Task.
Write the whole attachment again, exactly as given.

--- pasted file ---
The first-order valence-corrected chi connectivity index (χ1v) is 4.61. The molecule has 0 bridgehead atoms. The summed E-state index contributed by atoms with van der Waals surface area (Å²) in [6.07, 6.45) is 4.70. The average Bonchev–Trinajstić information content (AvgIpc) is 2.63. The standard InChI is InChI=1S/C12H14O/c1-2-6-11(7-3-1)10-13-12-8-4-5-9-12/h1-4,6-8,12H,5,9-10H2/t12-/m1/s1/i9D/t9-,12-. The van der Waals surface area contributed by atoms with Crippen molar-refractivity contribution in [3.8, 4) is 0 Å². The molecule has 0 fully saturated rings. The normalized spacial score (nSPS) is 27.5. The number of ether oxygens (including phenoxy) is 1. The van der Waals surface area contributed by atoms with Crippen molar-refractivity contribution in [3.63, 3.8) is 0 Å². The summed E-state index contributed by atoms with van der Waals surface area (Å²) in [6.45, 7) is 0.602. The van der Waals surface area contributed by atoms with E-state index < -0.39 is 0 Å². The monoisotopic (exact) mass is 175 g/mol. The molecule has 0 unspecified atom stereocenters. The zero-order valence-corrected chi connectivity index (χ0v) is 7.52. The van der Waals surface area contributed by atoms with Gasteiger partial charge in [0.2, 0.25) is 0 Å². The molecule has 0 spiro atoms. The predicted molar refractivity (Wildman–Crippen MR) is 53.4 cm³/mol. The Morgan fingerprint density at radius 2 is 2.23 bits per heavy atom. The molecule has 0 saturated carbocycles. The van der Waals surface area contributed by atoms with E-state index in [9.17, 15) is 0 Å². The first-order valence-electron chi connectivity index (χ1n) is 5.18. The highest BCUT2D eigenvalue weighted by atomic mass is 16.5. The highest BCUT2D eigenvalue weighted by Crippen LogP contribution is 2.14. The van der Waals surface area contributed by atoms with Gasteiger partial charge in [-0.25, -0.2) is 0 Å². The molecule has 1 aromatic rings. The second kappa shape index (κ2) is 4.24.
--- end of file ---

The first-order valence-corrected chi connectivity index (χ1v) is 4.61. The molecule has 0 bridgehead atoms. The summed E-state index contributed by atoms with van der Waals surface area (Å²) in [6.07, 6.45) is 4.70. The average Bonchev–Trinajstić information content (AvgIpc) is 2.63. The standard InChI is InChI=1S/C12H14O/c1-2-6-11(7-3-1)10-13-12-8-4-5-9-12/h1-4,6-8,12H,5,9-10H2/t12-/m1/s1/i9D/t9-,12-. The van der Waals surface area contributed by atoms with Crippen molar-refractivity contribution in [3.8, 4) is 0 Å². The molecule has 0 fully saturated rings. The normalized spacial score (nSPS) is 27.5. The number of ether oxygens (including phenoxy) is 1. The van der Waals surface area contributed by atoms with Crippen molar-refractivity contribution in [3.63, 3.8) is 0 Å². The summed E-state index contributed by atoms with van der Waals surface area (Å²) in [6.45, 7) is 0.602. The van der Waals surface area contributed by atoms with E-state index < -0.39 is 0 Å². The monoisotopic (exact) mass is 175 g/mol. The molecule has 0 unspecified atom stereocenters. The zero-order valence-corrected chi connectivity index (χ0v) is 7.52. The van der Waals surface area contributed by atoms with Gasteiger partial charge in [0.2, 0.25) is 0 Å². The molecule has 0 spiro atoms. The predicted molar refractivity (Wildman–Crippen MR) is 53.4 cm³/mol. The Morgan fingerprint density at radius 2 is 2.23 bits per heavy atom. The molecule has 0 saturated carbocycles. The van der Waals surface area contributed by atoms with E-state index in [9.17, 15) is 0 Å². The first-order valence-electron chi connectivity index (χ1n) is 5.18. The highest BCUT2D eigenvalue weighted by atomic mass is 16.5. The highest BCUT2D eigenvalue weighted by Crippen LogP contribution is 2.14. The van der Waals surface area contributed by atoms with Gasteiger partial charge in [-0.25, -0.2) is 0 Å². The molecule has 1 aromatic rings. The second kappa shape index (κ2) is 4.24.